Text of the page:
6. The ultimate recipe for success is pairing light proteins such as vegetable proteins, turkey, and white cheeses with a high fiber friend such as a fruit, vegetable, or a whole grain choice. These foods also are typically rich in calcium and magnesium, minerals that serve to relax the nervous system and alleviate muscle tension.
  7. Protein + Fiber + Good Fat + Good Carbs + Minerals= Perfect Happy Sleep

Thank you for the great Naturopathic Women's Health questions. Please continue to send them to me on a postcard to my address below. Remember if your Naturopathic question can't fit on a postcard then you need to BOOK A VISIT!

Dr. Nicole Sundene, NMD

(480) 837-0900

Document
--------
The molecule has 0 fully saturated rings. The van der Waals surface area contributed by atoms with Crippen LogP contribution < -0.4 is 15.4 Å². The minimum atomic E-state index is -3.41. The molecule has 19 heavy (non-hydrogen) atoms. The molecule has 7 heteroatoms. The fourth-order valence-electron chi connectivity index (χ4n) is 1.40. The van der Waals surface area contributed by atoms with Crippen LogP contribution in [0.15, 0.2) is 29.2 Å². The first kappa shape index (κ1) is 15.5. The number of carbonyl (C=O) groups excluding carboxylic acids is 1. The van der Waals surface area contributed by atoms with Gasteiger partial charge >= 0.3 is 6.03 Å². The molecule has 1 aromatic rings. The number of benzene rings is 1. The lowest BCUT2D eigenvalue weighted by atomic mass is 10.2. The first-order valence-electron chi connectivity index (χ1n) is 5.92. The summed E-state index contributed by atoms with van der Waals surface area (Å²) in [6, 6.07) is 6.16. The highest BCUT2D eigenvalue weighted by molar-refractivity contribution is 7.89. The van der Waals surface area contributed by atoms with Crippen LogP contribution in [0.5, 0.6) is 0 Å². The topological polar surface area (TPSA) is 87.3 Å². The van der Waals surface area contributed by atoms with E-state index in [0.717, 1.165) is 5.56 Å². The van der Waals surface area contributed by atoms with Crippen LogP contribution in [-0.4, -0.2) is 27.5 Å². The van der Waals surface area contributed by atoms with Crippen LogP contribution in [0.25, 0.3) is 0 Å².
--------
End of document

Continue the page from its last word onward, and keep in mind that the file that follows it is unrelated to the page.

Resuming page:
Dr. Sundene is a Naturopathic Doctor in Scottsdale, Arizona, and is considered a Female Hormone Expert in Women's Health and Bioidentical Hormones. She specializes in Holistic Women's Health for Menopause,  Thyroid,  Hashimotos,  PMS, PerimenopauseAutoimmunePostpartumChronic Fatigue, DepressionAnxiety, Food Allergies,  DigestionDermatology, AcnePsoriasis Eczema, and Adrenal Hormonal Conditions. In 1999 she began working for a Hormone Doctor prior to starting Naturopathic Medical School. With over 23 years of experience in both Prescription and Natural women's health and hormones, she presents to women the best-integrated health solutions for their Chronic Disease. She has been an Herbalist for over 28 years and enjoys teaching women how to use herbs to balance their hormones, nutrition and optimize their health. Dr. Sundene relies on blood testing for her hormone metrics. The hormone testing is covered per the patient's insurance plan (not Medicaid) and conducted at certain points in the woman's menstrual cycle. To learn more about Hormone Testing for Women Visit: Bioidentical Hormones. Follow Dr. Sundene on InstagramTwitter, and Facebook for more tips on Women's Health, Female Hormones, and Naturopathy!